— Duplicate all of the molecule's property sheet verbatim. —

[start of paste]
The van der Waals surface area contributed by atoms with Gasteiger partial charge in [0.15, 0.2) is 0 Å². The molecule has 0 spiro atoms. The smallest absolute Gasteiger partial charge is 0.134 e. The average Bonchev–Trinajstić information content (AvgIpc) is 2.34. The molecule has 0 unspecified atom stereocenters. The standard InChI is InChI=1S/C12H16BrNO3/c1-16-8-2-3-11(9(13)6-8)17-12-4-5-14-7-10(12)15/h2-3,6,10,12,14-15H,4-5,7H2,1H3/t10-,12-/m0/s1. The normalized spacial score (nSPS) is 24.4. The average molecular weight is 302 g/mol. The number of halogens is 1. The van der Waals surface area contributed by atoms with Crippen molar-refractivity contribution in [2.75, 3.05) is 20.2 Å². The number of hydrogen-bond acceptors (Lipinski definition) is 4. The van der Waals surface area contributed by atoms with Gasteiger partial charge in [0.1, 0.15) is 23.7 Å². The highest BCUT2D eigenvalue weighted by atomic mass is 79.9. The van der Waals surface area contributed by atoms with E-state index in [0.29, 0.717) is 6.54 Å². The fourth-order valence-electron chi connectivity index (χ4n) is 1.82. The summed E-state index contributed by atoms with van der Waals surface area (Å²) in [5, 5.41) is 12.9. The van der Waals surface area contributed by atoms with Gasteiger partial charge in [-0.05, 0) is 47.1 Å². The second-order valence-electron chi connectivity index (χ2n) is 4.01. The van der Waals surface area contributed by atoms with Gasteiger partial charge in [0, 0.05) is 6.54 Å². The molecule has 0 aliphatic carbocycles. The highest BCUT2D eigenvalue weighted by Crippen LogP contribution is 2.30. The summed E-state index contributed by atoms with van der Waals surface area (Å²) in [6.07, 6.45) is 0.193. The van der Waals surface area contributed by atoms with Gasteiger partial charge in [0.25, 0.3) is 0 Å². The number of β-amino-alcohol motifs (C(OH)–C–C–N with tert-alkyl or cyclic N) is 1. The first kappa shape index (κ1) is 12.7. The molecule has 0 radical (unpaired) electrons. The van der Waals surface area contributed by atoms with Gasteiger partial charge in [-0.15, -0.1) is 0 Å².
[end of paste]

The van der Waals surface area contributed by atoms with Gasteiger partial charge in [0.15, 0.2) is 0 Å². The molecule has 0 spiro atoms. The smallest absolute Gasteiger partial charge is 0.134 e. The average Bonchev–Trinajstić information content (AvgIpc) is 2.34. The molecule has 0 unspecified atom stereocenters. The standard InChI is InChI=1S/C12H16BrNO3/c1-16-8-2-3-11(9(13)6-8)17-12-4-5-14-7-10(12)15/h2-3,6,10,12,14-15H,4-5,7H2,1H3/t10-,12-/m0/s1. The normalized spacial score (nSPS) is 24.4. The average molecular weight is 302 g/mol. The number of halogens is 1. The van der Waals surface area contributed by atoms with Crippen molar-refractivity contribution in [2.75, 3.05) is 20.2 Å². The number of hydrogen-bond acceptors (Lipinski definition) is 4. The van der Waals surface area contributed by atoms with Gasteiger partial charge in [0.1, 0.15) is 23.7 Å². The highest BCUT2D eigenvalue weighted by atomic mass is 79.9. The van der Waals surface area contributed by atoms with E-state index in [0.29, 0.717) is 6.54 Å². The fourth-order valence-electron chi connectivity index (χ4n) is 1.82. The summed E-state index contributed by atoms with van der Waals surface area (Å²) in [5, 5.41) is 12.9. The van der Waals surface area contributed by atoms with Gasteiger partial charge in [-0.05, 0) is 47.1 Å². The second-order valence-electron chi connectivity index (χ2n) is 4.01. The van der Waals surface area contributed by atoms with Gasteiger partial charge in [0, 0.05) is 6.54 Å². The molecule has 0 aliphatic carbocycles. The highest BCUT2D eigenvalue weighted by Crippen LogP contribution is 2.30. The summed E-state index contributed by atoms with van der Waals surface area (Å²) in [6.07, 6.45) is 0.193. The van der Waals surface area contributed by atoms with Gasteiger partial charge in [0.25, 0.3) is 0 Å². The number of β-amino-alcohol motifs (C(OH)–C–C–N with tert-alkyl or cyclic N) is 1. The first kappa shape index (κ1) is 12.7. The molecule has 0 radical (unpaired) electrons. The van der Waals surface area contributed by atoms with Gasteiger partial charge in [-0.15, -0.1) is 0 Å².